“Emmanuèle was a very good scriptwriter, she was very helpful in analysing what I wanted to make in my films, what I needed,” Ozon says. “We had many conversations about cinema, and about actors, because she loved actors, and she knew they are part of the story and the script.”

He worked with her on three more screenplays. Swimming Pool (2003), also with Rampling, is in an entirely different register than Under The Sand; it’s a tantalising, sensual mystery about a thriller writer, a young woman and the enigmatic play of creativity. Bernheim also contributed to 5x2 (2004), the backwards narrative of a failed marriage, and the whimsical Ricky (2009), the tale of a baby who inexplicably starts to grow wings.

In adapting Everything Went Fine, Ozon provides more background to some of the internal tensions in the family, as well as bringing out the practical, occasionally comical, challenges of fulfilling the wishes of Bernheim’s father. When it came to finding an actor to play Emmanuèle, Ozon turned to Sophie Marceau (The World Is Not Enough, D’Artagnan’s Daughter), who has barely made a film for the past seven years.

“Sophie is an actress of my generation, I really liked her, and for all the French spectators of my generation she was a kind of goddess,” he says, recalling her as the young star of La Boum, a French teen movie that was a big hit in the 1980s. People think of her as a glamorous, fashionable figure, Ozon says, but the real Marceau is more grounded and down-to-earth. He had offered her roles in four previous films, and she’d said no. “I was very happy that this time she said yes, because I think she was moved and touched by the story. I think there are some resonances with her own story with her father.”

As the overbearing, often scathing father, Ozon cast André Dussollier, a veteran French actor famous for his mellifluous voice; he is the narrator of Amélie and a regular in the films of Alain Resnais. Here he is transformed; prosthetics and make-up help create the physical appearance of a stroke and his voice becomes a croak. “It was a great part for him,” Ozon says. “I think he loved the character. It was an opportunity for him to be so mean, so sadistic. He was like the king of the set; he was in bed and everybody was around him and he could say anything.”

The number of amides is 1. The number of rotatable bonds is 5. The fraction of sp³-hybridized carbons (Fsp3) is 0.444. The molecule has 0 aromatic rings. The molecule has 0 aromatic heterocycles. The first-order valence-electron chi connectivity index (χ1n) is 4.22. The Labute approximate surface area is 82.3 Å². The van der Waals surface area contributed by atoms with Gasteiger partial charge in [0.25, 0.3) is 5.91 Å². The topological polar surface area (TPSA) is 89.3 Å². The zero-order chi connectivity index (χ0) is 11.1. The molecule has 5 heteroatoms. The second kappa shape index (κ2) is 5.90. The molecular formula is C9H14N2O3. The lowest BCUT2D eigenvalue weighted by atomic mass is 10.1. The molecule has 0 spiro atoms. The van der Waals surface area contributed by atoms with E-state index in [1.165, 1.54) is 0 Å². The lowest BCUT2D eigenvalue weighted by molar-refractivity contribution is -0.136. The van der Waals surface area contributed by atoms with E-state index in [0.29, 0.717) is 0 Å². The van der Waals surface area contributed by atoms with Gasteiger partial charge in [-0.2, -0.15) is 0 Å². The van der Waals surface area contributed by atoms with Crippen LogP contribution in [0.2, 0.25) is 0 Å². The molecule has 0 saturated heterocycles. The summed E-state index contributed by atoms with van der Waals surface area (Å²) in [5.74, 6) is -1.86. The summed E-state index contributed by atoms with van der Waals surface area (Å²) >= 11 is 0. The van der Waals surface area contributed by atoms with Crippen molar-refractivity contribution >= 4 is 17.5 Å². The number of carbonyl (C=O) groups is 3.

Of the father, Ozon says, “You can see that sometimes he is very charming, very nice, and then he is mean, selfish. At the same time, for me he is great, because he is able to look death in the eyes, he is not afraid. And it was important to show that in this period, in society, occidental society, where death is always hidden, he accepts it, he makes his choice, he wants to die. And there is a kind of courage in this desire.”

Death and mourning have been themes in Ozon’s films since the earliest days – sometimes in a satirical or extravagant fashion, sometimes with a more sober sense of curiosity. In an early short film, Photo de famille – made with the family Super 8 camera, and starring his father, mother and two siblings – a teenage boy cheerfully murders the rest of the family and poses with their bodies in a group portrait on the sofa.

His 2005 feature Time to Leave, about a gay man in his early 30s with incurable cancer, grew out of the notion that it would be interesting to make a film about his own death, after he underwent a series of medical tests that turned out, in his case, to be good news. In his 2009 film The Refuge, he wanted to make a film about maternity, and to explore the idea of “someone who was carrying life, but also mourning”. At the centre of the story is a pregnant woman whose boyfriend has died from an overdose.


Born and brought up in Paris, Ozon studied fine arts and cinema before attending the national film school, La Fémis, in 1990. “One of my teachers at university was Eric Rohmer,” he recalls. “You can imagine someone like Rohmer would be very intellectual, but actually it was very concrete. It was about production, about money, about where to buy the least expensive carpet in Paris to use in a film.” To illustrate the development of a screenplay and terms such as wide shot and close-up, Rohmer made students watch the footage of an entire tennis match between Björn Borg and Jimmy Connors.